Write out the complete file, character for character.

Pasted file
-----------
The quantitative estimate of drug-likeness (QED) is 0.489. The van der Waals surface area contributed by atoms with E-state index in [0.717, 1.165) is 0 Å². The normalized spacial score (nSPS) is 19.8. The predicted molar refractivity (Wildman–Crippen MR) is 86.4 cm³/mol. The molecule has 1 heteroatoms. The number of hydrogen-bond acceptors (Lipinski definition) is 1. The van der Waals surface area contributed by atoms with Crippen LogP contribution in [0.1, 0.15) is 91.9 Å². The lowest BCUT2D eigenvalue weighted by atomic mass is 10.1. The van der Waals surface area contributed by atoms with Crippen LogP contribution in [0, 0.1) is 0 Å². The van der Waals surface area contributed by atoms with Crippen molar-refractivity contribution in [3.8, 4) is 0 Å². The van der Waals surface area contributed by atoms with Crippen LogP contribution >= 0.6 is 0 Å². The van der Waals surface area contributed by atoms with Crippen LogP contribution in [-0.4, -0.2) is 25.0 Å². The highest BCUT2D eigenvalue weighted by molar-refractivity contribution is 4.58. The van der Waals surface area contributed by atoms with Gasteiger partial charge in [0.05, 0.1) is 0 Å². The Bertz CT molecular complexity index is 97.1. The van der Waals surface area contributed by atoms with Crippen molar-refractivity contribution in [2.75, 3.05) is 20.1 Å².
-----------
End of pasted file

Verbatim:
The quantitative estimate of drug-likeness (QED) is 0.489. The van der Waals surface area contributed by atoms with E-state index in [0.717, 1.165) is 0 Å². The normalized spacial score (nSPS) is 19.8. The predicted molar refractivity (Wildman–Crippen MR) is 86.4 cm³/mol. The molecule has 1 heteroatoms. The number of hydrogen-bond acceptors (Lipinski definition) is 1. The van der Waals surface area contributed by atoms with Crippen LogP contribution in [0.1, 0.15) is 91.9 Å². The lowest BCUT2D eigenvalue weighted by atomic mass is 10.1. The van der Waals surface area contributed by atoms with Crippen LogP contribution in [0, 0.1) is 0 Å². The van der Waals surface area contributed by atoms with Crippen molar-refractivity contribution in [3.8, 4) is 0 Å². The van der Waals surface area contributed by atoms with Crippen LogP contribution >= 0.6 is 0 Å². The van der Waals surface area contributed by atoms with Crippen LogP contribution in [-0.4, -0.2) is 25.0 Å². The highest BCUT2D eigenvalue weighted by molar-refractivity contribution is 4.58. The van der Waals surface area contributed by atoms with Gasteiger partial charge in [0.05, 0.1) is 0 Å². The Bertz CT molecular complexity index is 97.1. The van der Waals surface area contributed by atoms with Crippen molar-refractivity contribution in [2.75, 3.05) is 20.1 Å².